Training for boxing requires commitment. You do not single out training to develop strength.
You will further need to gain endurance, improve your speed, agility, footwork, and patience.
Every wonder why boxers jump rope a lot? It is because this exercise addresses those skills.
If you have just started your training in boxing, read on.
Why jump rope?
As mentioned, this exercise improves vital skills needed by boxers to perform well inside the ring.
Here are just some of its benefits:
Firstly, this exercise contributes a lot to improving one’s stamina. This exercise requires high-intensity movements.
If you are not fit enough, it will only take you a few rounds to feel tired.
Training over time using jump rope will develop your stamina. This is very important in sparring or boxing matches as you will tend to move quickly and throw heavy and robust punches, which is exhausting.
High stamina allows you to last longer in the fight.
It improves footwork
Apparently, excellent footwork is a pre-requisite to a respectable boxing performance.
Good footwork improves your agility or the ability to dodge your opponent’s punches without losing your balance.
Increased punching power
A well-developed rope skill also helps you maintain your center of gravity. This will allow you to throw strong and heavy punches effectively.
The key to do this is by having a solid base underneath your torso.
Correctly positioning your feet will allow you to throw sharp and precise punches.
In jumping fast, you develop your confidence in moving quickly around the boxing ring.
The quicker you go, the quicker you will be when fighting. This is also critical in avoiding and in throwing punches confidently.
It also improves your timing
You do turn your wrist around while coordinating the schedule with hopping over the rope again and again.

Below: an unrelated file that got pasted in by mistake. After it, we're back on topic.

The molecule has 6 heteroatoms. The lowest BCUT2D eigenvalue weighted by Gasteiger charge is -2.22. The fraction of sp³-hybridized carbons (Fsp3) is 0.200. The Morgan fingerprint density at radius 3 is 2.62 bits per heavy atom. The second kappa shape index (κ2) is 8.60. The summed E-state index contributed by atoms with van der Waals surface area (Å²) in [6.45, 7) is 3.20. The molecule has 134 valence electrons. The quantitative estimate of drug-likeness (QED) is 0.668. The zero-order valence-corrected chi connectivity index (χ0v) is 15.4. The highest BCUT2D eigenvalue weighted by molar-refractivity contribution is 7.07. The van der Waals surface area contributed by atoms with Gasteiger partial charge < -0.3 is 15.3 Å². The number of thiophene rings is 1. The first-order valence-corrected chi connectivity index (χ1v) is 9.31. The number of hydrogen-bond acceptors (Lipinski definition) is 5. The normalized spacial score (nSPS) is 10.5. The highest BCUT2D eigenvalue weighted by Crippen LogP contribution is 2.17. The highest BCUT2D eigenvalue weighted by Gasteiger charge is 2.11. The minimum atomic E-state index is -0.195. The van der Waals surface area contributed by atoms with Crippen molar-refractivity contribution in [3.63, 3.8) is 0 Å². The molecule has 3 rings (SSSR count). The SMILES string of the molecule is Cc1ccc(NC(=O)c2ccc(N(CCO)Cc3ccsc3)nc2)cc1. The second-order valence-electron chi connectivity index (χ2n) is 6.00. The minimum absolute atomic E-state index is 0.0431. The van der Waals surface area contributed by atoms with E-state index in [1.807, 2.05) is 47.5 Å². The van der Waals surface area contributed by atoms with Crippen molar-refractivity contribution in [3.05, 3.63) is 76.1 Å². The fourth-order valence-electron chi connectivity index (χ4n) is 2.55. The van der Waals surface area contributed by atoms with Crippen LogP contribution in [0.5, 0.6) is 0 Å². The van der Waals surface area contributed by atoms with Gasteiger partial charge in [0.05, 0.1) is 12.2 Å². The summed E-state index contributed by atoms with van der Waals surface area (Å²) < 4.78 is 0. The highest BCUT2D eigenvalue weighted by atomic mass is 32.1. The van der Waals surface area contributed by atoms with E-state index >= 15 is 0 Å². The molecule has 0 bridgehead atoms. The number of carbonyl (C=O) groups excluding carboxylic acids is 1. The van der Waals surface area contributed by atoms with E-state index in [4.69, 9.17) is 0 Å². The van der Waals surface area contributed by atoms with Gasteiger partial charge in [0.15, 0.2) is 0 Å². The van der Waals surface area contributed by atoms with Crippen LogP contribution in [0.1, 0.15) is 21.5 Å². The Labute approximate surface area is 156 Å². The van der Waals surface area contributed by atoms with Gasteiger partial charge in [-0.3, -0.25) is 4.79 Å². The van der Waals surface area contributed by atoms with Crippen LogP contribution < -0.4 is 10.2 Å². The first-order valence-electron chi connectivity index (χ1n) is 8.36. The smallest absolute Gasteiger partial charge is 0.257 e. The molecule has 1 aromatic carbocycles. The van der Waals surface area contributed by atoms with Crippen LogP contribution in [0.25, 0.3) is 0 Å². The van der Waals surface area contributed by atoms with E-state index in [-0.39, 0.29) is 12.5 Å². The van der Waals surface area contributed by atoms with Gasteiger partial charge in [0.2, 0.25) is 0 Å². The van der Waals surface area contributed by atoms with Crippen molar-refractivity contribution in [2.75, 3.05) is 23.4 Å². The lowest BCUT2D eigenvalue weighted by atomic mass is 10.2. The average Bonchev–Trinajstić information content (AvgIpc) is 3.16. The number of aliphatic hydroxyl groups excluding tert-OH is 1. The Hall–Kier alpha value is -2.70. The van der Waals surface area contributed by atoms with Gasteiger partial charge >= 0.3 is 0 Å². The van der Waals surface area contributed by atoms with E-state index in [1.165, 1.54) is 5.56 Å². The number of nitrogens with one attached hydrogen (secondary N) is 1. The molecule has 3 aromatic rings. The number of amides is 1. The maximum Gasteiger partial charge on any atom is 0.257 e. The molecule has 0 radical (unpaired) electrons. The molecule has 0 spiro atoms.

As you become better at this, you, slowly increase your speed by turning the rope faster.
Your feet’s response then is to hop more quickly, harmoniously with the increasing rate of the rope.
Doing this will definitely improve your timing and in turn, resulting to throwing quick jabs, combinations, and uppercuts while maintaining a firm stance.
If you throw punches while standing in a wrong position, they will lack force and power. On the other hand, throwing punches at an expert timing results to the more powerful hit.
Getting started: Learning to jump rope
Know the basics of this exercise by making sure of the following:
1. Learn the proper grip/hand position
To begin, start with your hands in the “ready” position. Grip the rope loosely with your fingers, not with your hands.
Remember not to be too tight in holding your rope as a loose grip is more versatile and will allow you to go faster.
In getting ready, keep the string in front, with your hands close together. Also, position your elbow close to the body.
You may want to make sure that both of your hands are ideally the same distance away from your body’s center.
Also, in doing this, make sure that both sides are correctly positioned.
Remember that it is essential that there is a minimal movement on your elbows, shoulders, or even arms.
The force driving the rotation should always be given by your wrists.
As you know, a good jump rope is about consistent and clean bouncing. Firstly, be mindful of the height of your bounce.
Beginners tend to jump high in training. Minimize the space you create between yourself and the ground.
Ideally, your bounds should be 1 to 2 inches from the field.
In bouncing, remember not to pull your feet back or tuck your knees in. Your toes should be pointed down.
Avoid creating tension on the knees by keeping them rigidly straight.
To be safe, make sure your knees are slightly bent and that you land safely on the balls of your feet, instead of your toes.
In doing so, the shock or impact of jumping is dissipated through your body and injuries are minimized.